Banfi Enrichment Trip Day 7 – A Day at the Castello

Castello Banfi cropped

On Day 7, Monday, we continued our intensive Brunello study with a visit the several of the Banfi vineyards where Sangiovese is cultivated for their Brunello.  Extensive sampling has revealed 28 different soil types on the estate.  It was amazing to find sea shells in a vineyard at over 400 meters elevation.  This serves as a poignant reminder that the Earth has indeed gone through dramatic changes over time.  The other plus is that the vine seems to produce very good wine on ancient sea beds.  We also experienced significant temperature changes at different elevations.  As you would expect, temperatures were cooler in the vineyards at higher elevations.  With the variation in soils, temperature and aspect at the Castello, it is clear that Banfi has a wealth of terroirs at its disposal.  Our tasting in the barrel room later that day would give us insight into the effect that these terroirs have on the wine.  After a couple of hours in the vineyards, the heat of the day began to set in.  It was time leave the vineyards and move indoors to the Banfi winery.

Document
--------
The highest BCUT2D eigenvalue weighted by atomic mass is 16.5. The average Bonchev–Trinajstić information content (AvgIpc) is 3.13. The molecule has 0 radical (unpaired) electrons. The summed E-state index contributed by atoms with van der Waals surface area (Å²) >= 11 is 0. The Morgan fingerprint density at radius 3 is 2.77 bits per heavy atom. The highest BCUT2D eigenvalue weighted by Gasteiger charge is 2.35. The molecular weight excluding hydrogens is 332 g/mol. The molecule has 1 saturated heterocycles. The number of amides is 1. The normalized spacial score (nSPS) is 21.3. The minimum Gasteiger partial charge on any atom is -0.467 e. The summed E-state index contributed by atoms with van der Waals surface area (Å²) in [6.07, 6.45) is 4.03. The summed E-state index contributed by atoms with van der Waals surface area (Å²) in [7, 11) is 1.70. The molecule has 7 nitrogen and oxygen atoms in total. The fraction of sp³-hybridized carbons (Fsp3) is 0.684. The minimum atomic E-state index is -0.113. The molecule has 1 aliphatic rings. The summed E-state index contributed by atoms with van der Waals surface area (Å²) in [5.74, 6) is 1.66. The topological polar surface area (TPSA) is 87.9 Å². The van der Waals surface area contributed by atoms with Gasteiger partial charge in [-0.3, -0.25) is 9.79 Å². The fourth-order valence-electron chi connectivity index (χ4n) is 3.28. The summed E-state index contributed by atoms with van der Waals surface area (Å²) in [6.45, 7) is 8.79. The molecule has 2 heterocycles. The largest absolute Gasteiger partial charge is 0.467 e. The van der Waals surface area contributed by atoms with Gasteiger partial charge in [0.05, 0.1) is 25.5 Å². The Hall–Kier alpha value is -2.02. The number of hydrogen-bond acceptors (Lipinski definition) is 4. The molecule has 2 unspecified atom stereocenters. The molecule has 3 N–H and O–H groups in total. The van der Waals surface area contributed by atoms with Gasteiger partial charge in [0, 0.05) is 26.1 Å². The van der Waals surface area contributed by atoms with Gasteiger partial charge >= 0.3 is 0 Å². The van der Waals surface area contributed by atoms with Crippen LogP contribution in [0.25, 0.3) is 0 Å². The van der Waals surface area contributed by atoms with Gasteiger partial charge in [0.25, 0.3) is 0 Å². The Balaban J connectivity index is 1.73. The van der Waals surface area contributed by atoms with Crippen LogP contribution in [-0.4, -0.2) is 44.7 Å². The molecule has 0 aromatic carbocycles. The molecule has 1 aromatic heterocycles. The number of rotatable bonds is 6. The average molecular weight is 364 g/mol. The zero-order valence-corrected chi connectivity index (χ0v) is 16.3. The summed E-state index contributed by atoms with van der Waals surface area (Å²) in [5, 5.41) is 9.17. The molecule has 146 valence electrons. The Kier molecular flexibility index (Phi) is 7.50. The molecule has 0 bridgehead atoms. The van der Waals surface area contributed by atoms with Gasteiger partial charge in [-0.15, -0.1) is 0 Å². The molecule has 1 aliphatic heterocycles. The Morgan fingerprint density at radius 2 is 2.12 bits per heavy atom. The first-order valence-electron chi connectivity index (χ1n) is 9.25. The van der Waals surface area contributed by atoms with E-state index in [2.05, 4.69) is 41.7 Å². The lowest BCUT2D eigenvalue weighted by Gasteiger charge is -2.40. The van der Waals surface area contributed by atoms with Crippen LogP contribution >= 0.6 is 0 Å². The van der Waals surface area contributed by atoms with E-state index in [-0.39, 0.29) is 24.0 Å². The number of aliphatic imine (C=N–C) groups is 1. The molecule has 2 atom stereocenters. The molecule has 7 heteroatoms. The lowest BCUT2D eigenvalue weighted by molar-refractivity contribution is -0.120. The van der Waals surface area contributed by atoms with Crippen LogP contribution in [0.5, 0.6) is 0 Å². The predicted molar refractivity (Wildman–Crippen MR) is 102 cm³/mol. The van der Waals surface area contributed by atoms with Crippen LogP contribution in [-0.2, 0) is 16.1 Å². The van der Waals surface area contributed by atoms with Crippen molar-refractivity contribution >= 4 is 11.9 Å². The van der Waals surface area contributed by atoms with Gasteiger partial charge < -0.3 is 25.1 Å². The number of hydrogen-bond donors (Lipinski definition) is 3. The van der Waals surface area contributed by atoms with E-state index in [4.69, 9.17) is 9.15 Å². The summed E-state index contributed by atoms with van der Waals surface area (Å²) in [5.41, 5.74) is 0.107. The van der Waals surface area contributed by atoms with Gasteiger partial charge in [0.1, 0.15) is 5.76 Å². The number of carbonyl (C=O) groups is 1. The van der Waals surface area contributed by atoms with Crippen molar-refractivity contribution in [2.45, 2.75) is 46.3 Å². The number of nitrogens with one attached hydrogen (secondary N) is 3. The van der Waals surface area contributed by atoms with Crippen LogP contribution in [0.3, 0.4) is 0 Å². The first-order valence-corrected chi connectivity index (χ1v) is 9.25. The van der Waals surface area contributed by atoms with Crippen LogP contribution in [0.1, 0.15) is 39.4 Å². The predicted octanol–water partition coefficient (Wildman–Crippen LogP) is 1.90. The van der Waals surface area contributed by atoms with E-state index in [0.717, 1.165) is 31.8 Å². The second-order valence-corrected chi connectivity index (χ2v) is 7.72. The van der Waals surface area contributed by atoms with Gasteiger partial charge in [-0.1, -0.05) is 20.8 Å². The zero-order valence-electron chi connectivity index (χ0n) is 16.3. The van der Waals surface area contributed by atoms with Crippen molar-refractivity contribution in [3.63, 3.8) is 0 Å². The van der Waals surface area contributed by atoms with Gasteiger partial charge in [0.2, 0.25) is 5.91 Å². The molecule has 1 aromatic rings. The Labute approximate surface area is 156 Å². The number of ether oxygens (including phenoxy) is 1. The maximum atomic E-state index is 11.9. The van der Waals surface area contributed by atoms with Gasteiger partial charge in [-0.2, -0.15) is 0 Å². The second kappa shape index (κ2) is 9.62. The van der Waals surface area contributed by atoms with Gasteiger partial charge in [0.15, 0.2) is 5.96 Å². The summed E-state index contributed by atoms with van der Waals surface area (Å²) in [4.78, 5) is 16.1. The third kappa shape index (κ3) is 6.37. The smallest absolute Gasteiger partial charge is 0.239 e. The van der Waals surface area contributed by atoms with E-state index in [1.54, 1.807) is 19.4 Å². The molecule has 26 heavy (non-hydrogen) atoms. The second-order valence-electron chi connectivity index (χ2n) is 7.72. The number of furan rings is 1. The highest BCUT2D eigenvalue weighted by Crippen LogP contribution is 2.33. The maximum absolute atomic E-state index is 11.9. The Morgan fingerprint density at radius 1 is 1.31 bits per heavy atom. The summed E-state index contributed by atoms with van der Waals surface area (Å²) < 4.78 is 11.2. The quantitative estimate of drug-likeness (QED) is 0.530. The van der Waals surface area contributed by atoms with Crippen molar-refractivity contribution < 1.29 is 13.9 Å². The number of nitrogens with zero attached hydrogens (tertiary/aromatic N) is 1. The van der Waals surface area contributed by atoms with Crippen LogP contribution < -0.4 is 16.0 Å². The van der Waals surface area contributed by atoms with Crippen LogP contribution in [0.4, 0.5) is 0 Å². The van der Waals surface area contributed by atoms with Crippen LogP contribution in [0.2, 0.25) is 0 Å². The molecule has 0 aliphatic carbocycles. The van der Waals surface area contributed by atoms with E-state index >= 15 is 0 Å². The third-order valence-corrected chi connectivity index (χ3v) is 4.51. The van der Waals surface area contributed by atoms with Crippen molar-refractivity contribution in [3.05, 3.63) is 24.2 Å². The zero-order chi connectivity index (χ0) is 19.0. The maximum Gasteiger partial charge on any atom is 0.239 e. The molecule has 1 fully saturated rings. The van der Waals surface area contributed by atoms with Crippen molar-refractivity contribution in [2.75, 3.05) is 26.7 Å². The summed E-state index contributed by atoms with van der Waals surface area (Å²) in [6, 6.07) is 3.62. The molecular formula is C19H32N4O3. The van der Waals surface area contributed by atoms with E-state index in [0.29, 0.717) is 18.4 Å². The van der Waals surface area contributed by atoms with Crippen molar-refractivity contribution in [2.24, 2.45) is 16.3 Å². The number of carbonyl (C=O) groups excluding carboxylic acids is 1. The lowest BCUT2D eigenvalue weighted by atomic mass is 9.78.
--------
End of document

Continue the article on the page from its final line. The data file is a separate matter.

Sea Shells cropped

We were greeted and led on a tour by the ever-passionate winemaker Rudy Buratti.  If you’ve ever met Rudy and heard him speak about wine, you would swear he is channeling Pavarotti.  He oozes passion and enthusiasm.  With the way he emotes when speaking, you almost don’t need to understand Italian to understand what he is saying.

Banfi Hybrid Tanks

At this point of our journey, we had toured a fair number of wineries where most everything looked about the same.  If I remember correctly, all of the fermentation tanks that we had seen were constructed of stainless steel.  Here at Banfi, however, the fermentation tanks had a steel top and base with a giant wooden barrel in the middle.  Lars told the story of how the concept of the hybrid fermentation tank, like most great ideas, began with a drawing on a napkin.